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I saw this tweet: https://mobile.twitter.com/AleksWRLD/status/1296405961859620865. It says that Democratic governors got almost 2.9 million more votes nationally and that the Republicans lost the popular vote by more raw votes than any party winning the majority of governorships up for election.

Is this true?

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    Your text body says 'winning' while the tweet and title say 'holding'. Do you mean the party with the majority of governorships up for election before or after said election? – CDJB Aug 20 at 12:14
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    The tweet meant the majority of governorships up for election. It was a mistake. After the election. – Number File Aug 20 at 12:50
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    This can't really be answered fairly. The US population keeps growing, so presumably the number of votes cast in each election does so as well. – jamesqf Aug 20 at 17:12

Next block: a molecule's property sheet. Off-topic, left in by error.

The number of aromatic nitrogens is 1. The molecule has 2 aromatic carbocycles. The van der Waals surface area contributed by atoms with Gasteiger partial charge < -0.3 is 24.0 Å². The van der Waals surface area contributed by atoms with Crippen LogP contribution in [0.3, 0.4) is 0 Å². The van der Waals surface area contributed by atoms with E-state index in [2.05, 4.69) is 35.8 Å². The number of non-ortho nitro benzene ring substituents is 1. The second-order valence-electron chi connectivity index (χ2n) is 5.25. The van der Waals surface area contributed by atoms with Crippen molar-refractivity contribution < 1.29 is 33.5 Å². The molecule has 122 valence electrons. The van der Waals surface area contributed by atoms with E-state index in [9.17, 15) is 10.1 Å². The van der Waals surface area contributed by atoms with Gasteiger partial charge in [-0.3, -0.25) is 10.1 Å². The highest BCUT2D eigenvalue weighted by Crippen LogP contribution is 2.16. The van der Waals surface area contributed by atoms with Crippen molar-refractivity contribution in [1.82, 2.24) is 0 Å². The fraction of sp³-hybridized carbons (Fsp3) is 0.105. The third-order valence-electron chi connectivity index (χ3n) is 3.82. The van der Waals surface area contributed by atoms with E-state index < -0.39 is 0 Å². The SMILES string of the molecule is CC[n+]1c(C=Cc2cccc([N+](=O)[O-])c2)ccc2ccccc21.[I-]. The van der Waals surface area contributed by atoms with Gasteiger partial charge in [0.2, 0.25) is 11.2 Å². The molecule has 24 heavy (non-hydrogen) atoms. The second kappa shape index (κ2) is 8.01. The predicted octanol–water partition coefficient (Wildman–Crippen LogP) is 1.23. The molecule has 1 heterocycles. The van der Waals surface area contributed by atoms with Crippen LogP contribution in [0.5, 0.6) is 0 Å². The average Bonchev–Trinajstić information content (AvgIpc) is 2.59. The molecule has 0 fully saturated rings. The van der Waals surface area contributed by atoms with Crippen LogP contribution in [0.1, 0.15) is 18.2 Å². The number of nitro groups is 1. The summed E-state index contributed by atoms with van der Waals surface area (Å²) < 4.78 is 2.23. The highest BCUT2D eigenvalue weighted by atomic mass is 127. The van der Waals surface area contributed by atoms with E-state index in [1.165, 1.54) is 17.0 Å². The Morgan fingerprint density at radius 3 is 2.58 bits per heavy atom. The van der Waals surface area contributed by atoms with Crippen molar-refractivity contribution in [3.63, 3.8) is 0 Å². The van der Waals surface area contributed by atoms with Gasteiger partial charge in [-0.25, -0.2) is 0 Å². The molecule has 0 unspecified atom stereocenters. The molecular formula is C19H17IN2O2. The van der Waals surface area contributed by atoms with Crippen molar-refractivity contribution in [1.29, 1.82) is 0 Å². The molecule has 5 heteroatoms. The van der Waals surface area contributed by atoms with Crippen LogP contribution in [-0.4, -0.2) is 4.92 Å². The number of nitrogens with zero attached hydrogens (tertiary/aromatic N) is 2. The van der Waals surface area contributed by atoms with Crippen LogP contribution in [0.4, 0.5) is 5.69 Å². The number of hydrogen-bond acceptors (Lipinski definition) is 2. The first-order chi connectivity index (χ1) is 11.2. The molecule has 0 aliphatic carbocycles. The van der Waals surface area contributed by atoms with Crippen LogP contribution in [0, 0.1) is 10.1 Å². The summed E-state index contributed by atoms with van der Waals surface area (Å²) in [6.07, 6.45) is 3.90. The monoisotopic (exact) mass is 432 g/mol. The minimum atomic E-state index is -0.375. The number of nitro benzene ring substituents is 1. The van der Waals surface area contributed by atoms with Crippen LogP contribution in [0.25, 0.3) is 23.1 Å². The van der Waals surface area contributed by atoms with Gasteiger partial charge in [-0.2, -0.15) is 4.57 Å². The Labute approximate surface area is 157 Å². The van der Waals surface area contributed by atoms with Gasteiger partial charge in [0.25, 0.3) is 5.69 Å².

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Yes, since 1990 at least - as far back as Dave Leip's US Election Atlas goes. However, in terms of percentage rather than raw votes, this is not true.

There have been three gubernatorial elections since 1990 where the party which won the majority of available seats did not win the national popular vote - 2018, 2012, and 1999.

In 2018, Republicans won 20 of the available governorships - a majority, but lost the popular vote by 2.8 million votes. The only other gubernatorial elections since 1990 with such a large margin of victory, in terms of votes, were in 2002 (3.15M), 2006 (4.06M), 1998 (4.34M), and 1994 (7.30M). However, in none of these elections did the victor in terms of the majority of available governorships lose the popular vote. As a result, the tweet's claim is true.

In percentage point terms, however, 1999 had a larger margin. Democrats won two of the three available governorships, however lost the popular vote by just over 191 thousand votes. In percentage terms, this equated to a loss by 7.24 percentage points. In 2018, the percentage point loss was lower - the Republican party trailed the Democrats in national vote share by just 3.07 points.

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